AN INVESTIGATION into a York man’s death after suffering a seizure in supported living accommodation has raised a series of major concerns.

An independent review was ordered by City of York Council into the circumstances surrounding the death of Danny Tozer on September 22, 2015, at York Hospital, a day after he suffered an epileptic fit at a house in Bishopthorpe run by the charity Mencap.

The review reported that Danny, an autistic man of 36 with a severe learning disability and uncontrolled epilepsy, had a seizure in his bedroom while the door was shut, followed by a cardiac arrest and brain damage.

It said his parents, Rosemary and Tim, believed it was a preventable death, which had come after they had raised many concerns about the quality of his care, which was commissioned by the council and the NHS.

Mencap said Danny’s death had been a tragedy and it was working on improving its service delivery. It said Mencap had shared all the information it had about the care and support given to Danny with the independent investigator, who had found that its care did not cause Danny’s death.

City of York Council said it had developed an action plan to ensure improvements were made.

In its findings, the review noted there was no immediate investigation by Mencap after Danny’s death, and it was difficult to state with accuracy exactly what occurred on that morning.

However, it identified there were many support plans in place at the home, including ones for the morning routine and an epilepsy risk assessment, but the “actions on the morning of September 21 were not as agreed in Danny’s support plans”. The report added: “Danny was left for longer than he should have been.”

The report also criticised aspects of the care Danny received at the house prior to his death, and the way his parents were treated when they tried to engage with support staff or raise concerns with managers at Mencap and the council about supporting Danny effectively and keeping him safe.

It added: “Danny’s parents reported feeling distressed by an undercurrent of hostility or irritation on behalf of a few staff at (the house). The analysis of documentation presented to this reviewer reinforces and reflects this perception.”

The report said the support provided at the house did not fully meet or satisfy Danny’s needs, sometimes resulting in Danny displaying “frustration and agitated behaviours”.

The report drew attention to Deprivation of Liberty safeguards and codes of practice under the Mental Capacity Act, which should have applied to Danny, saying these were not consistently followed. It said these should “be addressed as a matter of urgency to ensure they are robust and appropriate”.

It recommended a “truly person-centred’” approach should be adopted when assessing individuals’ needs with the intention of commissioning placements, and the council should listen to families’ concerns and take positive and effective action when problems arise.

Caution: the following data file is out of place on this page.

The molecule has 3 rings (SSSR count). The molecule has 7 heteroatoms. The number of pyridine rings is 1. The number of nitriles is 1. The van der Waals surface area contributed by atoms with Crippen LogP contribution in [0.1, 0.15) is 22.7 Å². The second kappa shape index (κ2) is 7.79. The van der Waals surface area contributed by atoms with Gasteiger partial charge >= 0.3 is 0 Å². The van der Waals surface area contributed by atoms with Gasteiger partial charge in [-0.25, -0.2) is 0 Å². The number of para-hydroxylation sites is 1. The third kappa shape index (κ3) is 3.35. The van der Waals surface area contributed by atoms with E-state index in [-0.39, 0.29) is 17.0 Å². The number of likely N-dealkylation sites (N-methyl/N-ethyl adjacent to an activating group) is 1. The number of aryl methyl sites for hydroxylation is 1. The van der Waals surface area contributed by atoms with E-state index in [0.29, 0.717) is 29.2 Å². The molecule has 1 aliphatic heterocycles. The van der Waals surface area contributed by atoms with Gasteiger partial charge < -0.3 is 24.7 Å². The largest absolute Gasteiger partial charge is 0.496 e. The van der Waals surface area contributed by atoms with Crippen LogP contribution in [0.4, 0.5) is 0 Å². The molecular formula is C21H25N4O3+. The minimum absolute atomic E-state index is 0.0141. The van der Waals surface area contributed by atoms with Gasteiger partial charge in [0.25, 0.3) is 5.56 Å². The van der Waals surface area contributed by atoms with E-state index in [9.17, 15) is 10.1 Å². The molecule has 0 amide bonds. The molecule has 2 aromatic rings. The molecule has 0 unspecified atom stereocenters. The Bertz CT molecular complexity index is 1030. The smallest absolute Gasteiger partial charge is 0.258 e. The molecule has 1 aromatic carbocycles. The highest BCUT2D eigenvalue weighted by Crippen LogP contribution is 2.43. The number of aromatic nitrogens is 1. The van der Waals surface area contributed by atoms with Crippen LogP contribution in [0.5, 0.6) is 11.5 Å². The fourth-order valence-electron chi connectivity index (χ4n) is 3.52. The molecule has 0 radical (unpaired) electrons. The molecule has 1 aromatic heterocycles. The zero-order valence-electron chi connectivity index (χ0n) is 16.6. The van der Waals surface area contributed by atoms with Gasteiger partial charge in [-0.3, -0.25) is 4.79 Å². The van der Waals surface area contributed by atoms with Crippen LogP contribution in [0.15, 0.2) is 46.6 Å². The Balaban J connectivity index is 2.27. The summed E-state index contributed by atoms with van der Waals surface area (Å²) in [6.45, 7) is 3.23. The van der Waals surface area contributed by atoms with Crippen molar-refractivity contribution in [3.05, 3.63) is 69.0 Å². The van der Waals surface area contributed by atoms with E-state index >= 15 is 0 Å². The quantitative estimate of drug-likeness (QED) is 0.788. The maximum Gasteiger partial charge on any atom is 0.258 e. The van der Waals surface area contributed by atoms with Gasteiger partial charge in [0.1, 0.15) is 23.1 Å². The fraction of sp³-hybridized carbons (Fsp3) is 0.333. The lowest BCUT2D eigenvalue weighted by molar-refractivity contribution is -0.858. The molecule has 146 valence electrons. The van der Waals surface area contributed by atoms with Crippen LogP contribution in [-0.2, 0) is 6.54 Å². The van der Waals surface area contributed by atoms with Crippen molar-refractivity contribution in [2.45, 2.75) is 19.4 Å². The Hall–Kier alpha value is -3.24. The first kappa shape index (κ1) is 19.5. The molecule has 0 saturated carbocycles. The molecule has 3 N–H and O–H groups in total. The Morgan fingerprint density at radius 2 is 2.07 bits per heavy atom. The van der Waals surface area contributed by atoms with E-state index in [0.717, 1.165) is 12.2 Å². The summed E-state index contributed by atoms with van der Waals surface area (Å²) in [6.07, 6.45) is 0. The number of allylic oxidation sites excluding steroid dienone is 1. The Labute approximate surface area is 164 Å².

It said Mencap needed to ensure its systems for supervision, appraisal and training were adequate, and should address the situation where a family had persistent concerns which were not being resolved at a local level.

Danny’s parents said they welcomed the report’s findings and recommendations but felt they had yet to see evidence of the changes required in both organisations to work properly in a person-centred way.

They added that they felt questions remained unanswered about Danny’s death, which would be best dealt with through a formal coroner’s inquest, which Danny deserved.

Mencap said it is working on improving its service delivery and working with families, in line with the report’s recommendations.

The charity’s director of services, John Cowman, said Danny’s unexpected death had been a tragedy and everyone involved in his care had been "deeply upset" by it.

“We continue to extend our condolences to his family, who we have been in regular contact with,” he said.

He said Mencap had shared all the information it had about the care and support given to Danny with the independent investigator, who had found that its care did not cause Danny’s death.

“The report identifies areas of activity we could do better, many of which we are already working on to improve both in respect to the quality of our service delivery and our work with families,” he said.

He added that Mencap was founded by families of people with a learning disability, and the support it provided for more than 5,000 people with a learning disability and their families was at the heart of the organisation.

Martin Farran, City of York Council’s corporate director for health, housing and adult social care, said that with the support of Mr Tozer’s family, it had commissioned the independent review so the local authority and its partners could learn from the tragedy.  “We acknowledge and fully accept the findings,” he said. “Consequently we have developed an action plan to ensure that improvements are made and we’ll continue to work with our providers to ensure best practice.

“We are committed to learning from what has happened and improving practice.”